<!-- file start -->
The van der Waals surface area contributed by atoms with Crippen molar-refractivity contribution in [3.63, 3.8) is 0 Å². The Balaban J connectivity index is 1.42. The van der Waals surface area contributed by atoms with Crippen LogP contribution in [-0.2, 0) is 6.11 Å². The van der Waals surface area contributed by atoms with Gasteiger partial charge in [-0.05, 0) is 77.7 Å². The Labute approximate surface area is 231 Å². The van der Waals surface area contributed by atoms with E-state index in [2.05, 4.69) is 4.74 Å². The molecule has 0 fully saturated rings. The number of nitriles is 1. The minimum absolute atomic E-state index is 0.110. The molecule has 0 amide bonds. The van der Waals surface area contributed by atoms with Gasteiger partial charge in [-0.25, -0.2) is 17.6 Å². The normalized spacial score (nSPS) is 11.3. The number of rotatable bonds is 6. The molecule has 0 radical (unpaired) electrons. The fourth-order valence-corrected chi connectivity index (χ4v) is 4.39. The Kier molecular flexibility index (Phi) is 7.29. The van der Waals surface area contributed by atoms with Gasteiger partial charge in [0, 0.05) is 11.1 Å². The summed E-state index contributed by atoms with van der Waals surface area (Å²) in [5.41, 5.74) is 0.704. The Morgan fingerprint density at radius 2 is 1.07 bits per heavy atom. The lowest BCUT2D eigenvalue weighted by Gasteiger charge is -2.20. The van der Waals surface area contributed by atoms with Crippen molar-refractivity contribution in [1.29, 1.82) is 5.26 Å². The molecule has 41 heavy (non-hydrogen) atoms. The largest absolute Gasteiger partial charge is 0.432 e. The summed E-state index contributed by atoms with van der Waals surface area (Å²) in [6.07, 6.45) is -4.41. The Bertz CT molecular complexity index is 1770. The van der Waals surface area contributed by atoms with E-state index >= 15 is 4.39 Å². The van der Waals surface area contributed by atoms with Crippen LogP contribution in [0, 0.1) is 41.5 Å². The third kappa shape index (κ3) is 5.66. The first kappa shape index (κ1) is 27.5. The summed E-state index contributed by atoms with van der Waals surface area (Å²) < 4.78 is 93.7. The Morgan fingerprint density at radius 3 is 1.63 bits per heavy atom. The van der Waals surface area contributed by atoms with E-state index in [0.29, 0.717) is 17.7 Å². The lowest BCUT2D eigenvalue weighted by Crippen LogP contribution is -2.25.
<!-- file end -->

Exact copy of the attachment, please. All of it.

The van der Waals surface area contributed by atoms with Crippen molar-refractivity contribution in [3.63, 3.8) is 0 Å². The Balaban J connectivity index is 1.42. The van der Waals surface area contributed by atoms with Crippen LogP contribution in [-0.2, 0) is 6.11 Å². The van der Waals surface area contributed by atoms with Gasteiger partial charge in [-0.05, 0) is 77.7 Å². The Labute approximate surface area is 231 Å². The van der Waals surface area contributed by atoms with E-state index in [2.05, 4.69) is 4.74 Å². The molecule has 0 fully saturated rings. The number of nitriles is 1. The minimum absolute atomic E-state index is 0.110. The molecule has 0 amide bonds. The van der Waals surface area contributed by atoms with Gasteiger partial charge in [-0.25, -0.2) is 17.6 Å². The normalized spacial score (nSPS) is 11.3. The number of rotatable bonds is 6. The molecule has 0 radical (unpaired) electrons. The fourth-order valence-corrected chi connectivity index (χ4v) is 4.39. The Kier molecular flexibility index (Phi) is 7.29. The van der Waals surface area contributed by atoms with Gasteiger partial charge in [0, 0.05) is 11.1 Å². The summed E-state index contributed by atoms with van der Waals surface area (Å²) in [5.41, 5.74) is 0.704. The Morgan fingerprint density at radius 2 is 1.07 bits per heavy atom. The lowest BCUT2D eigenvalue weighted by Gasteiger charge is -2.20. The van der Waals surface area contributed by atoms with Crippen molar-refractivity contribution in [1.29, 1.82) is 5.26 Å². The molecule has 41 heavy (non-hydrogen) atoms. The largest absolute Gasteiger partial charge is 0.432 e. The summed E-state index contributed by atoms with van der Waals surface area (Å²) in [6.07, 6.45) is -4.41. The Bertz CT molecular complexity index is 1770. The van der Waals surface area contributed by atoms with E-state index >= 15 is 4.39 Å². The van der Waals surface area contributed by atoms with Crippen LogP contribution in [0, 0.1) is 41.5 Å². The third kappa shape index (κ3) is 5.66. The first kappa shape index (κ1) is 27.5. The summed E-state index contributed by atoms with van der Waals surface area (Å²) < 4.78 is 93.7. The Morgan fingerprint density at radius 3 is 1.63 bits per heavy atom. The van der Waals surface area contributed by atoms with E-state index in [0.29, 0.717) is 17.7 Å². The lowest BCUT2D eigenvalue weighted by Crippen LogP contribution is -2.25.